Q. I am looking to make a simple one time use salt spray cabinet to test circuit boards for corrosion. Kind of DIY project. The cabinet doesn't have to meet any standards or be commercial quality. Any ideas where to start besides ASTM B117. What simple household materials can I use (eg. hose nozzles). Anything will help.

Thanks,

Ilya Frishman
- Milwaukee, Wisconsin, USA


(2007)

A. Hi, Ilya. If you just wish to accelerate the corrosion, with no standards to meet, just pour wet salt on the boards, leave them in the sun, and spritz when they get dry.

But if you seek repeatability, yet don't wish to buy a salt fog chamber, you might do a search for "CAMRI testing". This is a highly repeatable accelerated corrosion test that can be done with very little investment, and has been used by very reputable organizations including the International Zinc Association. Good luck.

Ted Mooney, finishing.com
Teds signature
Ted Mooney, P.E.
finishing.com
Pine Beach, New Jersey


July 8, 2014

A. Attached is a pic of a DIY chamber I built to test supplier hardware used on high end high performance windows and doors. Like most of your responders suggested I went to ASTM B117 to put together requirements for establishing the design intent.

9721

Much of these products I test are used on or close to ocean front environment. Also I test samples from in-house painting and vinyl film laminating.

This unit which we invested about $500.00 has been operating about 6 months. In that time it has paid for itself about 10-fold. I can give details if requested.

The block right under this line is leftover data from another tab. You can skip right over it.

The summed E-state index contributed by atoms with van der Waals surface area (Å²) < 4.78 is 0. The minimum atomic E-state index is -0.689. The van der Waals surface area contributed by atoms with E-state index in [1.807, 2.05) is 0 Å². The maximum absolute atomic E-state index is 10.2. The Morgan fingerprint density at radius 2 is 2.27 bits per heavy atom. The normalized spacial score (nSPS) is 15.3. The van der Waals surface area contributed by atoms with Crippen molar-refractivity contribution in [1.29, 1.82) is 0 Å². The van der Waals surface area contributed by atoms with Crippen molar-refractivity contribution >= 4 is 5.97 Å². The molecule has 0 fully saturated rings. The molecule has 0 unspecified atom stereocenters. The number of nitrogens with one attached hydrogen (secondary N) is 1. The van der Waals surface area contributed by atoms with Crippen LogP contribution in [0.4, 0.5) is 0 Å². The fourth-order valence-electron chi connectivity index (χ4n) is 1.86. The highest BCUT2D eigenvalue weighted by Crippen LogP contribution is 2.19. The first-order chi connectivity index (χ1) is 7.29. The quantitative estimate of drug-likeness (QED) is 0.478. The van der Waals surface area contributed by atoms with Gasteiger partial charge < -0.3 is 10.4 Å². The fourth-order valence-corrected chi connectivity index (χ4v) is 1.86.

Most suppliers I deal with are eager to make changes to correct issues I have found in their products.

I would be happy to share details of design and parts used.

Tom West
Quality Control - Orlando Florida USA


July 16, 2014

Q. Thanks Tom, I am very interested in the build specs for your salt test chamber. How do we get a copy?

Brian Janowski
- Marquette, Michigan, USA


July 17, 2014

A. I will work up the specs - mostly hand drawn and a parts list.
I'm only interested in refinements discovered by other builders and users. E.g., you may choose to use different materials and circuits that are a more efficient design than mine.

I will include some pics of tests results That caused actual changes in design and/or metals used in the assembly.

You should see something by end of next week.

Thanks for your interest

Tom West [returning]
- Orlando Florida USA


July 24, 2014

A. Attached you should find parts lists and schematics of the chamber and pictures of the critical parts.

Schematic
Sketch
End view

Air brush
Air solenoid
Air source
Aspirator
Aspirator hook-up
Auxiliary outlets
Collar and water seal
Control panel
Hanging rack
Relay, breaker, solenoid
Rubbermaid cart
Tank ports
Tower with service loop

Salt Fog parts "partial list"

Digital Hydrometer 3.50 E bay
420 NM UV Light 30.00 E bay
110VAC digital prog. timer 7.25 E bay
100W silicone Pad heater 27.00 E bay
SS 8 Qtr. Pressure Cooker 50.00 E bay
Single burn hot plate 19.00 E bay
Thermostat with relay 14.00 E bay
PVC pie & caps 12.00 Lowes
Drain hose 2.50 Lowes
Drain port 3.50 Lowes
Aspirator ( air brush) 10.00 Harbor fright
PVC column and Base 12.00 Lowes
Glass 65.00 Tecnoglass
Plexi - top 50.00 Lowes
Control box and relays 100.00
Re. Glass - An aquarium will work - just be careful with heater pad (if used) e.g., thermal shock may crack the glass.